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Murach's Java Programming: What's unique?  RSS feed

 
Arco Brouwer
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Hi Joël,
Could you describe what in your opinion is the uniqueness of this book compared to all the other Java books that are available?
 
Joel Murach
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Here are three things that make our book unique compared to most other Java books:

First, we show how to use an IDE to develop Java applications. Not many other books do that, even though writing code and using an IDE are interdependent skills that are natural to teach together. We think it's a lot easier to get started with coding when you're using an IDE that helps you with syntax checking, code completion, etc. That's how the professionals do it, and it also makes sense to learn that way.

Second, we provide exercises at the end of most chapters that guide you through the development of some applications and challenge you to apply what you've just learned. To make this as efficient as possible, we provide starting points, so you don't have to do a lot of busywork to get started. Some other books provide exercises, but I haven't seen any that work as well as ours.

Third, we use a "paired-pages" presentation format that I haven't seen in any other books. If you look at the sample chapter for this book, you'll see that our paired-pages preset the text on the left-hand page, and the code and rest of the content on the right-hand side of the page.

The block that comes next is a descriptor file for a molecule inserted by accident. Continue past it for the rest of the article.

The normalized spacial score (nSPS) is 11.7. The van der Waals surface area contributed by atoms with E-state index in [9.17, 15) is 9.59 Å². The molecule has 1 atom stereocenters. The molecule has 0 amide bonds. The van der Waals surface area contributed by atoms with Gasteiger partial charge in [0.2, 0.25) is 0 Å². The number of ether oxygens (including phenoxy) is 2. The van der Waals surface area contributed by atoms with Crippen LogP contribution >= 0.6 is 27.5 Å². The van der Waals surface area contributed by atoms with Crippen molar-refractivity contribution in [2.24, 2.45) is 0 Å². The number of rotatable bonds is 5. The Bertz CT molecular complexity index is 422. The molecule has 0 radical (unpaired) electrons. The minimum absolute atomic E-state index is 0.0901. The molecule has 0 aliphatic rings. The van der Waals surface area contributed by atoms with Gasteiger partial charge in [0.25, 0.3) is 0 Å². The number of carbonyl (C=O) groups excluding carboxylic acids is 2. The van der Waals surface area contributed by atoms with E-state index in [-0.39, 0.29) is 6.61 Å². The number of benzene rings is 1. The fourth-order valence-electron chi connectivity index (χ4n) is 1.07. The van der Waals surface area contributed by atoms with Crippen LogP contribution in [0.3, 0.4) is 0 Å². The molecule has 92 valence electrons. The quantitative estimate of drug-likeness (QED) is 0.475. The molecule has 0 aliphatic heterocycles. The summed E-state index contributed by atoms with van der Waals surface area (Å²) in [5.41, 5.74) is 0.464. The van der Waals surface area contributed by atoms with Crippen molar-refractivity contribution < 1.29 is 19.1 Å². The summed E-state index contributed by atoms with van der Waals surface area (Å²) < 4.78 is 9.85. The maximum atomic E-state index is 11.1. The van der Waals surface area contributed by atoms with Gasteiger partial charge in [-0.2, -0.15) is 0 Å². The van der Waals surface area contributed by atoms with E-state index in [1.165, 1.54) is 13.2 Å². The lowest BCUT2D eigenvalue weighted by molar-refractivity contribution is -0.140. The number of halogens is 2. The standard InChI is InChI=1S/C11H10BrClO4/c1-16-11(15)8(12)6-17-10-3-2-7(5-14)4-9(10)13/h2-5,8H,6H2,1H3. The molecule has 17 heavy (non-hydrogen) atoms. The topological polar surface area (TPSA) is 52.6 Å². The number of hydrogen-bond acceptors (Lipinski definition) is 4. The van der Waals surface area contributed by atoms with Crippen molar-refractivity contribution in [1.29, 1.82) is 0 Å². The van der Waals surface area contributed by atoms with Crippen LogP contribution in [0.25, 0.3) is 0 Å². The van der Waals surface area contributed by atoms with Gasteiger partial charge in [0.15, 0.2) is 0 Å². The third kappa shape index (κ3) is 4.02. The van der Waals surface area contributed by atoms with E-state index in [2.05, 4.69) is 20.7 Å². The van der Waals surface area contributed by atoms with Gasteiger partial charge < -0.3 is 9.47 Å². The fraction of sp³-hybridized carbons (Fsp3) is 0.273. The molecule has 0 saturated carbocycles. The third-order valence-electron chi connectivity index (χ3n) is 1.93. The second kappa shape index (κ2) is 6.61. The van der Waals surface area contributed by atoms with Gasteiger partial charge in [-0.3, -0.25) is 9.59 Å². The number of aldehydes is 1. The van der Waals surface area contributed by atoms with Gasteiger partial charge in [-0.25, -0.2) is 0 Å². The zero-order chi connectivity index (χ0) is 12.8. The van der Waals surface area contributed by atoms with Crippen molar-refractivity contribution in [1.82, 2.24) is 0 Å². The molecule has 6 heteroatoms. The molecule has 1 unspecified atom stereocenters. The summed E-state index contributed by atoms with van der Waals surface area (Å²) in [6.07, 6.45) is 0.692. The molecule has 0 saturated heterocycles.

I hope that gives you an idea of a few ways that our java book is unique. The second and third points are true for all of our books, and the first point is true for most of our books.

Thanks!
 
Campbell Ritchie
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Yes, the pairing of pages is nice to read. I have already got a copy of an older edition. I worry sometimes that trying to teach programming and an IDE together overloads some people's brainpower. And I know some people take to an IDE like a duck to water.
 
Joel Murach
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I hear you on overloading a person's brainpower. It's hard, especially in the first few chapters, to find a way to balance teaching how to use the IDE with how to use the code. But, really, using the IDE is the easy part, and I think most aspiring programmers don't have much trouble learning to use one. Plus, there are many benefits to using an IDE that can save newbies many hours of frustration and help them learn faster. For example, being able to compile and run an application with a single keystroke, using code completion to avoid typos that will cause an application to not compile, and using an integrated debugger to be able to see exactly how your code executes.
 
Campbell Ritchie
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Good points. Particularly about typos; although I can usually spelll welll myselllf, the ability of an IDE to highlight spellling errrors and offer corrrections is very useful for people who find spellling difficult.
 
Joel Murach
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Ha ha! Plus, even a small misTake in capitaliZation can prevent your code from compiling.
 
Arco Brouwer
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Joel Murach wrote:We think it's a lot easier to get started with coding when you're using an IDE that helps you with syntax checking, code completion, etc. That's how the professionals do it, and it also makes sense to learn that way.